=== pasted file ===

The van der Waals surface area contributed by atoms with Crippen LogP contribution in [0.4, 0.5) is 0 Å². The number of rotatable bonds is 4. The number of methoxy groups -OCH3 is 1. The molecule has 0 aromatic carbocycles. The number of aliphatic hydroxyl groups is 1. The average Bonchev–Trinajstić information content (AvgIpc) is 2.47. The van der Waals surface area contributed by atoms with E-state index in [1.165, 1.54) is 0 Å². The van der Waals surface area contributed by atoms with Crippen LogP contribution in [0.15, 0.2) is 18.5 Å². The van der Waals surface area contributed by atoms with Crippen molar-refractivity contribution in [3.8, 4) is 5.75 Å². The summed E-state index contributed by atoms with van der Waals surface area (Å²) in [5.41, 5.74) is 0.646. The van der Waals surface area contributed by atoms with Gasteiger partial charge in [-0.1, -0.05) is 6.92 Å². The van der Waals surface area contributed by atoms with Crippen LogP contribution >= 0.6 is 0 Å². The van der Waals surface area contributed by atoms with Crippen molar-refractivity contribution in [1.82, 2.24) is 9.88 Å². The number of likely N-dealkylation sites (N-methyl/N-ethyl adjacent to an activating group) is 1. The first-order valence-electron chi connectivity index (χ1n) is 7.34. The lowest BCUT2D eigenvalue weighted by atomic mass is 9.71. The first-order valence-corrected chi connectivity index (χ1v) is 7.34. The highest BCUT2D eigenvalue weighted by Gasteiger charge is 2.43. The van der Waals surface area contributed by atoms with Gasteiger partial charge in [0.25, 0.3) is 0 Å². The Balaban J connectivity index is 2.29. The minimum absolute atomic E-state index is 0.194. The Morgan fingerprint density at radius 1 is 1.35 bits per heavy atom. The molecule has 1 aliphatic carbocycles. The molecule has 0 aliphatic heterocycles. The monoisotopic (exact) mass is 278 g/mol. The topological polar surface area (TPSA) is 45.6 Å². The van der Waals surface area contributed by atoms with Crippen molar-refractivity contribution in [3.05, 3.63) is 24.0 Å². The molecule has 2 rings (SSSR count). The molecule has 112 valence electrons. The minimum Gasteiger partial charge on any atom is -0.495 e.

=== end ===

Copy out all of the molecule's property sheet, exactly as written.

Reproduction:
The van der Waals surface area contributed by atoms with Crippen LogP contribution in [0.4, 0.5) is 0 Å². The number of rotatable bonds is 4. The number of methoxy groups -OCH3 is 1. The molecule has 0 aromatic carbocycles. The number of aliphatic hydroxyl groups is 1. The average Bonchev–Trinajstić information content (AvgIpc) is 2.47. The van der Waals surface area contributed by atoms with E-state index in [1.165, 1.54) is 0 Å². The van der Waals surface area contributed by atoms with Crippen LogP contribution in [0.15, 0.2) is 18.5 Å². The van der Waals surface area contributed by atoms with Crippen molar-refractivity contribution in [3.8, 4) is 5.75 Å². The summed E-state index contributed by atoms with van der Waals surface area (Å²) in [5.41, 5.74) is 0.646. The van der Waals surface area contributed by atoms with Gasteiger partial charge in [-0.1, -0.05) is 6.92 Å². The van der Waals surface area contributed by atoms with Crippen LogP contribution >= 0.6 is 0 Å². The van der Waals surface area contributed by atoms with Crippen molar-refractivity contribution in [1.82, 2.24) is 9.88 Å². The number of likely N-dealkylation sites (N-methyl/N-ethyl adjacent to an activating group) is 1. The first-order valence-electron chi connectivity index (χ1n) is 7.34. The lowest BCUT2D eigenvalue weighted by atomic mass is 9.71. The first-order valence-corrected chi connectivity index (χ1v) is 7.34. The highest BCUT2D eigenvalue weighted by Gasteiger charge is 2.43. The van der Waals surface area contributed by atoms with Gasteiger partial charge in [0.25, 0.3) is 0 Å². The Balaban J connectivity index is 2.29. The minimum absolute atomic E-state index is 0.194. The Morgan fingerprint density at radius 1 is 1.35 bits per heavy atom. The molecule has 1 aliphatic carbocycles. The molecule has 0 aliphatic heterocycles. The monoisotopic (exact) mass is 278 g/mol. The topological polar surface area (TPSA) is 45.6 Å². The van der Waals surface area contributed by atoms with Crippen molar-refractivity contribution in [3.05, 3.63) is 24.0 Å². The molecule has 2 rings (SSSR count). The molecule has 112 valence electrons. The minimum Gasteiger partial charge on any atom is -0.495 e.